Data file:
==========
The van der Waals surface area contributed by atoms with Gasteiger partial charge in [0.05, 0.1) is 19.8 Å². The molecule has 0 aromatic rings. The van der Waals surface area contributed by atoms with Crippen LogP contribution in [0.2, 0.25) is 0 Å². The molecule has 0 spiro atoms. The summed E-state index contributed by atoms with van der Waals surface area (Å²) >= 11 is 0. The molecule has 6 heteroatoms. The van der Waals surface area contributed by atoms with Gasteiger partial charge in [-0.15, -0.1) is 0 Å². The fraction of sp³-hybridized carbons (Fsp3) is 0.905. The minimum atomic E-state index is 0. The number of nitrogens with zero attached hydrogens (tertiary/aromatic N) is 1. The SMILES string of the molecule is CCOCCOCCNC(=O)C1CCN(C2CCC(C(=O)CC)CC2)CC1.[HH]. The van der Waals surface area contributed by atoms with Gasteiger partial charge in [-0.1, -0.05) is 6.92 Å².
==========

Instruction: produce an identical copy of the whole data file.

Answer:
The van der Waals surface area contributed by atoms with Gasteiger partial charge in [0.05, 0.1) is 19.8 Å². The molecule has 0 aromatic rings. The van der Waals surface area contributed by atoms with Crippen LogP contribution in [0.2, 0.25) is 0 Å². The molecule has 0 spiro atoms. The summed E-state index contributed by atoms with van der Waals surface area (Å²) >= 11 is 0. The molecule has 6 heteroatoms. The van der Waals surface area contributed by atoms with Gasteiger partial charge in [-0.15, -0.1) is 0 Å². The fraction of sp³-hybridized carbons (Fsp3) is 0.905. The minimum atomic E-state index is 0. The number of nitrogens with zero attached hydrogens (tertiary/aromatic N) is 1. The SMILES string of the molecule is CCOCCOCCNC(=O)C1CCN(C2CCC(C(=O)CC)CC2)CC1.[HH]. The van der Waals surface area contributed by atoms with Gasteiger partial charge in [-0.1, -0.05) is 6.92 Å².